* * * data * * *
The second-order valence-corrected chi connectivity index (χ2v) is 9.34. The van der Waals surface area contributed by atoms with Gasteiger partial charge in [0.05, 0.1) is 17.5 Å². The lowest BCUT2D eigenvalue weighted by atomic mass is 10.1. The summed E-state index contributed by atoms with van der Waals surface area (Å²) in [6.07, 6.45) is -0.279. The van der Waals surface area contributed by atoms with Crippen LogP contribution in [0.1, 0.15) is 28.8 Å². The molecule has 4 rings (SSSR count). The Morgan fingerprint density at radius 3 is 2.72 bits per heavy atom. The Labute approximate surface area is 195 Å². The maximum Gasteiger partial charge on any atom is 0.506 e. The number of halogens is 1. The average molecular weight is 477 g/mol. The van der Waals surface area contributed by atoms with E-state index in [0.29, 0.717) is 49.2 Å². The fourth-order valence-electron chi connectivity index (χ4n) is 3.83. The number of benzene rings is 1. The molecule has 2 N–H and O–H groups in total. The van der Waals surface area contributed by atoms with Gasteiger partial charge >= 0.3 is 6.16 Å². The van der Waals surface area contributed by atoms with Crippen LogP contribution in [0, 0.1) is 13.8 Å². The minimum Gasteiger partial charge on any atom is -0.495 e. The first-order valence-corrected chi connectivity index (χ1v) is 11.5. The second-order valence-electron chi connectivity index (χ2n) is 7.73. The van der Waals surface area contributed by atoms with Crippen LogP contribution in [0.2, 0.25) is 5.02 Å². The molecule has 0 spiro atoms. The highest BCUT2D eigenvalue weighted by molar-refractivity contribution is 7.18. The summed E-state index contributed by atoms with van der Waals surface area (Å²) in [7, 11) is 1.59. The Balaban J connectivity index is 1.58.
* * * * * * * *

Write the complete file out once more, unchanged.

The second-order valence-corrected chi connectivity index (χ2v) is 9.34. The van der Waals surface area contributed by atoms with Gasteiger partial charge in [0.05, 0.1) is 17.5 Å². The lowest BCUT2D eigenvalue weighted by atomic mass is 10.1. The summed E-state index contributed by atoms with van der Waals surface area (Å²) in [6.07, 6.45) is -0.279. The van der Waals surface area contributed by atoms with Crippen LogP contribution in [0.1, 0.15) is 28.8 Å². The molecule has 4 rings (SSSR count). The Morgan fingerprint density at radius 3 is 2.72 bits per heavy atom. The Labute approximate surface area is 195 Å². The maximum Gasteiger partial charge on any atom is 0.506 e. The number of halogens is 1. The average molecular weight is 477 g/mol. The van der Waals surface area contributed by atoms with E-state index in [0.29, 0.717) is 49.2 Å². The fourth-order valence-electron chi connectivity index (χ4n) is 3.83. The number of benzene rings is 1. The molecule has 2 N–H and O–H groups in total. The van der Waals surface area contributed by atoms with Gasteiger partial charge >= 0.3 is 6.16 Å². The van der Waals surface area contributed by atoms with Crippen LogP contribution in [0, 0.1) is 13.8 Å². The minimum Gasteiger partial charge on any atom is -0.495 e. The first-order valence-corrected chi connectivity index (χ1v) is 11.5. The second-order valence-electron chi connectivity index (χ2n) is 7.73. The van der Waals surface area contributed by atoms with Crippen LogP contribution in [0.2, 0.25) is 5.02 Å². The molecule has 0 spiro atoms. The highest BCUT2D eigenvalue weighted by molar-refractivity contribution is 7.18. The summed E-state index contributed by atoms with van der Waals surface area (Å²) in [7, 11) is 1.59. The Balaban J connectivity index is 1.58.